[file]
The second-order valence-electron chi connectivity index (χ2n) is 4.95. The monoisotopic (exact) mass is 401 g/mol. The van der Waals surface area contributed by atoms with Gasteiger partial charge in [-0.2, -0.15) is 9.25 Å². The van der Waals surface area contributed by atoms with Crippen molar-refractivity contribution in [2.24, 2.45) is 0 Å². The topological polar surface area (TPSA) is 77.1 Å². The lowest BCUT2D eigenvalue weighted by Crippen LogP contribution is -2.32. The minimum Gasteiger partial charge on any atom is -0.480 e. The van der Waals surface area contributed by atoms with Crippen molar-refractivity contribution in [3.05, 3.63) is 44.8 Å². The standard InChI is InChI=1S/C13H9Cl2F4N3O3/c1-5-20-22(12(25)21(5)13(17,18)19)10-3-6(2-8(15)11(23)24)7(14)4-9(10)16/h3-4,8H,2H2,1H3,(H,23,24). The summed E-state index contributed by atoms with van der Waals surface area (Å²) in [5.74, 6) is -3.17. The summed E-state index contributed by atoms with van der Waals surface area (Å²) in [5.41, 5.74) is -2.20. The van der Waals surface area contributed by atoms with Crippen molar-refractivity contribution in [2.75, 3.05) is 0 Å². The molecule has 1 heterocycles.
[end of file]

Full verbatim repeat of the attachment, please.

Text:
The second-order valence-electron chi connectivity index (χ2n) is 4.95. The monoisotopic (exact) mass is 401 g/mol. The van der Waals surface area contributed by atoms with Gasteiger partial charge in [-0.2, -0.15) is 9.25 Å². The van der Waals surface area contributed by atoms with Crippen molar-refractivity contribution in [2.24, 2.45) is 0 Å². The topological polar surface area (TPSA) is 77.1 Å². The lowest BCUT2D eigenvalue weighted by Crippen LogP contribution is -2.32. The minimum Gasteiger partial charge on any atom is -0.480 e. The van der Waals surface area contributed by atoms with Crippen molar-refractivity contribution in [3.05, 3.63) is 44.8 Å². The standard InChI is InChI=1S/C13H9Cl2F4N3O3/c1-5-20-22(12(25)21(5)13(17,18)19)10-3-6(2-8(15)11(23)24)7(14)4-9(10)16/h3-4,8H,2H2,1H3,(H,23,24). The summed E-state index contributed by atoms with van der Waals surface area (Å²) in [5.74, 6) is -3.17. The summed E-state index contributed by atoms with van der Waals surface area (Å²) in [5.41, 5.74) is -2.20. The van der Waals surface area contributed by atoms with Crippen molar-refractivity contribution in [2.75, 3.05) is 0 Å². The molecule has 1 heterocycles.